Together with the group of photographers Meetup Photography Social Club Roma and UFR (Uscite fotografiche a Roma) we visited the Monte dei Cocci (mountain of roman fragments) and explored the area with a nice tour of the Testaccio district.
The walk on a beautiful day in early September starts from the Chiesa di Santa Maria della Liberatrice (Church of St. Mary Liberator) that dominate the square of the Testaccio Giardinetti – a park resettled during the Rutelli town council is among the top five of the fallen monuments of Rome. It is, also, the only church of the neighborhood is best known for the Feast of Virgin Mary, in the last Sunday of May, an attraction for many people. A very important place of religion and a symbol of the district.
After a first visit inside the church, at 12, the appointment is at the entrance of the Monte dei Cocci, a place that you can only visit by organizing visits group and guided tours. So the large group of photographers traveling heads quickly along the road to reach the mountain. During the walking Osvaldi Sponzilli with our guide anticipates the history and origin of the mountain.
History of Monte dei Cocci
As it knows the mountain is formed by the overlap of the fragments that Roman deposited in this place, not far from the Tiber, where there was the docking of ships from Rome to the Empire. The neighborhood on this side of the Tiber, the ancient Roman port, became the place intended for commercial traffic and disposal of the products.
We talk about 25 million amphorae that were accumulated over the decades. Most of the amphorae were used to carry out oil, mainly to Spain, in Andalusia. But because they were then destroyed?
They were of “returnable bottles”, and having oil content could not be reused if not well cleaned, so the Romans to safeguard quality broke them and mingled them with lime and pozzolana (a hydraulic mortar that made it even more resistant the dough). Of course, the practical answer to sanitation and zoning laws: the dough, in fact, is kept clean throughout the service area for the disposal of used containers and were confined in a special place, a short distance away, but that does not hinders all other activities related to port traffic.
But when, in time, Ostia became the main port, the Tiber lost as its attractiveness. Fewer ships arrived and began the abandonment of the area for commercial reasons. From the Middle Ages onwards, the whole neighborhood was abandoned and the area became an increasingly less secure and infamous.
To the ‘500 and’ 600 it became the idea of using the Testaccio area as bacchanalia area and so the plane became a place of outings and carnival games until the early ‘900 … but the mountain remained always aloof completely abandoned.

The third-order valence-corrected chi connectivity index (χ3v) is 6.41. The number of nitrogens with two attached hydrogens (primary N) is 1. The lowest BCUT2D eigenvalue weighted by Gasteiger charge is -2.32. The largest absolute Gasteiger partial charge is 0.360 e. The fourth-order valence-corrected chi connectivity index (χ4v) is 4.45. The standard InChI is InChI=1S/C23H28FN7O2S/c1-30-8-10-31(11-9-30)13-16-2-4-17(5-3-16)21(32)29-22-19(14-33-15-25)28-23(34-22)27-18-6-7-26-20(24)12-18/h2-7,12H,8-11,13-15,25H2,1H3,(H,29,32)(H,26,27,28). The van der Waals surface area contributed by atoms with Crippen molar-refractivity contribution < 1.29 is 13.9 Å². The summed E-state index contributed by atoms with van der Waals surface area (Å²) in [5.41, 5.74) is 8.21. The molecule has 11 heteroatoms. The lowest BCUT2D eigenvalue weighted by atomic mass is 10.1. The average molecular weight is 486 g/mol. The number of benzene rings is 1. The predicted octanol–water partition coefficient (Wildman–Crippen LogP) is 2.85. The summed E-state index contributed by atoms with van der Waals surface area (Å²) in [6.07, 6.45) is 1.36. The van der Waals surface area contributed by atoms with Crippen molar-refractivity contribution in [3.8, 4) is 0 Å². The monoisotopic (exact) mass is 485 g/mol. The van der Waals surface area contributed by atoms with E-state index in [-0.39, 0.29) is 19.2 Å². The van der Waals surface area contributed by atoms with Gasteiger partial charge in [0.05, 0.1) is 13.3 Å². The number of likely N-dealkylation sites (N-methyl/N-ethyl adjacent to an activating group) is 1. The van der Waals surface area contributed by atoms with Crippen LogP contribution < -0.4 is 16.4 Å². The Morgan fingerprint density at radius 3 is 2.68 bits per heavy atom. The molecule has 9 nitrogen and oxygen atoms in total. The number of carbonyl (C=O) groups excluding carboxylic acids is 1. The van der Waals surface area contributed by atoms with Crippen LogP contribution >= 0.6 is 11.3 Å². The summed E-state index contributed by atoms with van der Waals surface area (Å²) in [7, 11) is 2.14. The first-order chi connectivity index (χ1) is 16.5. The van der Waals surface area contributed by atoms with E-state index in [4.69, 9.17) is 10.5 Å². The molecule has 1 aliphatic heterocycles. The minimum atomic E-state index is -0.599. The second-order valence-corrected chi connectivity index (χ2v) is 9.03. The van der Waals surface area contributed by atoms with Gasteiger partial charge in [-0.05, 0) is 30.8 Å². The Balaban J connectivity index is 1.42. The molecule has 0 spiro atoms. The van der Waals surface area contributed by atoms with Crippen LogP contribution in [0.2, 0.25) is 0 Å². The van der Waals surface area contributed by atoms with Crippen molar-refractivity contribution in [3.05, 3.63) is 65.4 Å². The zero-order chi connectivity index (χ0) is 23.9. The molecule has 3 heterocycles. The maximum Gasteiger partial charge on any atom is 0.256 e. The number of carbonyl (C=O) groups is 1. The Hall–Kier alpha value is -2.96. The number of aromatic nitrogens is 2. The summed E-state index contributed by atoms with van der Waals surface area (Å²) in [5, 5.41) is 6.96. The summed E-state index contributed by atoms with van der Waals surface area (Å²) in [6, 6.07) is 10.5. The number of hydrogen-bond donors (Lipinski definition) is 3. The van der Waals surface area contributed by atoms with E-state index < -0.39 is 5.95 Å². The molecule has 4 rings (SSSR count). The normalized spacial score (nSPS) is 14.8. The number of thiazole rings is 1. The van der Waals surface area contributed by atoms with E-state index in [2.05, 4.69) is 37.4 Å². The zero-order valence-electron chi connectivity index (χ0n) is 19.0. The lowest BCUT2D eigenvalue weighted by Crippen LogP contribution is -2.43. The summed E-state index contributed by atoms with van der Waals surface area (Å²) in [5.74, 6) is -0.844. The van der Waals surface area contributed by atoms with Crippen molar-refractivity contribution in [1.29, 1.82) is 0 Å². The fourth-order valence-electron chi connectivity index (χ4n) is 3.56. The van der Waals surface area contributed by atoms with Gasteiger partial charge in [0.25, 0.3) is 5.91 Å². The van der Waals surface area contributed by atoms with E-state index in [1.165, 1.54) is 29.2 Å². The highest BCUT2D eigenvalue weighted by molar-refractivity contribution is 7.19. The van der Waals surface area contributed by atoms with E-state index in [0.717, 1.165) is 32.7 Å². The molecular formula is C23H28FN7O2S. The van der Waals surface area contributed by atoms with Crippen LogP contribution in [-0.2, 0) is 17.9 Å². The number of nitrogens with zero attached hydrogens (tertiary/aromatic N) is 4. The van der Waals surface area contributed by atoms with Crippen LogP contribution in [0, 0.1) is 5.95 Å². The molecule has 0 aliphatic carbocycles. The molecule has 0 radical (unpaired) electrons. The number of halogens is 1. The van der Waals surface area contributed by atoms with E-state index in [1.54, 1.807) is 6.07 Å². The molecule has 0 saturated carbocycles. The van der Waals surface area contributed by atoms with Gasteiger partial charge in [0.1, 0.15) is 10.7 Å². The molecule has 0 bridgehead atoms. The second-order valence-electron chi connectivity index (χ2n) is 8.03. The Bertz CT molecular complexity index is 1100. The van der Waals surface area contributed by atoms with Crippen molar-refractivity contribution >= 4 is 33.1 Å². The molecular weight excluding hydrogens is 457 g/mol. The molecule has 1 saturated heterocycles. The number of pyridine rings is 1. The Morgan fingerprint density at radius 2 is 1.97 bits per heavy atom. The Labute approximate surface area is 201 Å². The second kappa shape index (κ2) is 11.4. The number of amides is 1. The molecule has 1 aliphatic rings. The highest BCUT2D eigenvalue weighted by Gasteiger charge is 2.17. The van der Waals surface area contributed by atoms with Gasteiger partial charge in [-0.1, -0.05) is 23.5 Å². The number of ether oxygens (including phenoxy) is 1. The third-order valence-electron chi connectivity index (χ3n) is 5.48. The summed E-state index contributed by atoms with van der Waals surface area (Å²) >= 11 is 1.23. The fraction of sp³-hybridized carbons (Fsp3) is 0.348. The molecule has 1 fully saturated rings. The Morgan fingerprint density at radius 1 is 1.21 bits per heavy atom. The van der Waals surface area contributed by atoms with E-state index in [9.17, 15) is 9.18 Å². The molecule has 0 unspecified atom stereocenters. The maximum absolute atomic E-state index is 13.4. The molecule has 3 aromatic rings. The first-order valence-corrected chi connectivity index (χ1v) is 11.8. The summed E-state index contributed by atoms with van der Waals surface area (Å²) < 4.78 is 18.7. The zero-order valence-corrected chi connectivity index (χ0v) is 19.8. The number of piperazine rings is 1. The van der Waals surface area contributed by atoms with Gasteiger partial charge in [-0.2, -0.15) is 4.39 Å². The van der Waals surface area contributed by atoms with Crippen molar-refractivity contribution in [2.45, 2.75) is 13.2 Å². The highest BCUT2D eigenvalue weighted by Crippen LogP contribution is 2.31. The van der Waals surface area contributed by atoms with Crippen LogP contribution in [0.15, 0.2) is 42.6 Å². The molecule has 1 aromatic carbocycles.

Visiting Monte dei Cocci
The view from the mountain is expanding, with beautiful clear skies on the horizon the Castles. Sovrastiamo former slaughterhouse in Testaccio, built in the late 800 Ersoch architect to create the largest complex of slaughter and distribution of meat in the capital.
But returning with his eyes on high, from right to left we can embrace the whole city in a fast stroke. The ghetto and the Synagogue, the Aventine with the Church of the Priory of Malta, the Gasometro … until you return to the center of the mountain, to the Cross, the same that was the backdrop to Accattone death – image in Pasolini’s film.
Back down the mountain, back toward the Tiber. It crosses:
Porticus Aemelia soon after the Church of Santa Maria Liberatrice
The fountain along the river called the Fontanone di Testaccio
The tank consists of a sarcophagus and works from Africa and Asia, which were transported and often abandoned along this shore. We are near the old port, on the banks of the remains can still be seen, but you can not go and visit them.
On the other side of the Tiber there is Porta Portese, and to unite there is Sublicio bridge in the sixth century A.C. He linked the Etruscan area of Porta Portese with Emporio Square where there was the largest port of Ripa.
And leaving behind the Tiber, with its harbor and the white marble bridge, we find ourselves back across the Testaccio district again.
A neighborhood full of schools, both secular and religious: the late eighteenth century, in fact, was appointed as a teaching-educational site.
Among the buildings and architecture of the buildings, we come to the market, where among shops and stalls stands the Pool of Agrippina (in the Testaccio market).
Continuing the walk we enter one of the beautiful complex of the Institute public housing, with its courtyard – garden that welcomes the facades of continuous buildings surrounding it. And this is one of the main characteristics of the neighborhood. Urban planning which developed with buildings and building projects since the early years of the nineteenth century. It presents hives Roman structures built by the Institute for public housing.
Until you get to the buildings of Via Marmorata which give a more solemn and bourgeois connotation of the neighborhood. Although the road still retains the name of the imperial era, where Roman craftsmen worked the marble right there, a few steps from the ancient port of Testaccio.
Parole, lingua e linguaggio, arte e le nuove tecnologie sono quel filo rosso con il quale mi diverto a tessere le mie giornate. Innovazione e sviluppo di nuovi orizzonti gli spunti che mi fa piacere incontrare. Giornalista, editor, copy writer e content media. Dopo la laurea in Filosofia del Linguaggio e della Mente a Napoli, mi trasferisco a Roma dove mi specializzo in comunicazione per il web e i nuovi media e per diversi anni sono caporedattore del mensile “Next Exit, creatività e lavoro” approfondendo temi di economia della cultura. Ho curato la pubblicazione di diversi progetti editoriali, tra cui Young Blood, annuario dei giovani artisti italiani, e RomaCreativa, per fare una mappatura dei creativi italiani nel mondo e nella capitale.